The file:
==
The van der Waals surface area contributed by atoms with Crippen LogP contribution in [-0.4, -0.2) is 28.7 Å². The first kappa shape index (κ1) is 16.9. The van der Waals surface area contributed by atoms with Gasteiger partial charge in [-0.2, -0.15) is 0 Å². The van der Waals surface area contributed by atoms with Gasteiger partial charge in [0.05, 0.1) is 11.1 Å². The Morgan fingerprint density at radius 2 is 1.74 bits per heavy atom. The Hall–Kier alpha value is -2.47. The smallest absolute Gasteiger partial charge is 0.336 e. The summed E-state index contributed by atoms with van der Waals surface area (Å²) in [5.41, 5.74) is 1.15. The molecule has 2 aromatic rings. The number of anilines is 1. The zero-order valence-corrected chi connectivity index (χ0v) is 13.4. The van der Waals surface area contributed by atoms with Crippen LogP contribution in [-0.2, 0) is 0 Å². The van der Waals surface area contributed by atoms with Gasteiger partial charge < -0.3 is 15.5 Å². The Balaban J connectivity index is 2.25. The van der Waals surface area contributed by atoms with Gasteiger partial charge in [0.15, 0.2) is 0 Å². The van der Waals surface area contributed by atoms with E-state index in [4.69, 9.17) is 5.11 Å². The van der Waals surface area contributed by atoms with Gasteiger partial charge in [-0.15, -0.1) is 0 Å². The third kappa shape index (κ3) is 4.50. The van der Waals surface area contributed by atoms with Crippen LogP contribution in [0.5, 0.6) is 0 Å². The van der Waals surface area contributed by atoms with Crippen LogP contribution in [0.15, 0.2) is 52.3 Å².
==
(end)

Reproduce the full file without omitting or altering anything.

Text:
The van der Waals surface area contributed by atoms with Crippen LogP contribution in [-0.4, -0.2) is 28.7 Å². The first kappa shape index (κ1) is 16.9. The van der Waals surface area contributed by atoms with Gasteiger partial charge in [-0.2, -0.15) is 0 Å². The van der Waals surface area contributed by atoms with Gasteiger partial charge in [0.05, 0.1) is 11.1 Å². The Morgan fingerprint density at radius 2 is 1.74 bits per heavy atom. The Hall–Kier alpha value is -2.47. The smallest absolute Gasteiger partial charge is 0.336 e. The summed E-state index contributed by atoms with van der Waals surface area (Å²) in [5.41, 5.74) is 1.15. The molecule has 2 aromatic rings. The number of anilines is 1. The zero-order valence-corrected chi connectivity index (χ0v) is 13.4. The van der Waals surface area contributed by atoms with Crippen LogP contribution in [-0.2, 0) is 0 Å². The van der Waals surface area contributed by atoms with Gasteiger partial charge < -0.3 is 15.5 Å². The Balaban J connectivity index is 2.25. The van der Waals surface area contributed by atoms with Gasteiger partial charge in [0.15, 0.2) is 0 Å². The van der Waals surface area contributed by atoms with E-state index in [4.69, 9.17) is 5.11 Å². The van der Waals surface area contributed by atoms with Gasteiger partial charge in [-0.15, -0.1) is 0 Å². The third kappa shape index (κ3) is 4.50. The van der Waals surface area contributed by atoms with Crippen LogP contribution in [0.5, 0.6) is 0 Å². The van der Waals surface area contributed by atoms with Crippen LogP contribution in [0.15, 0.2) is 52.3 Å².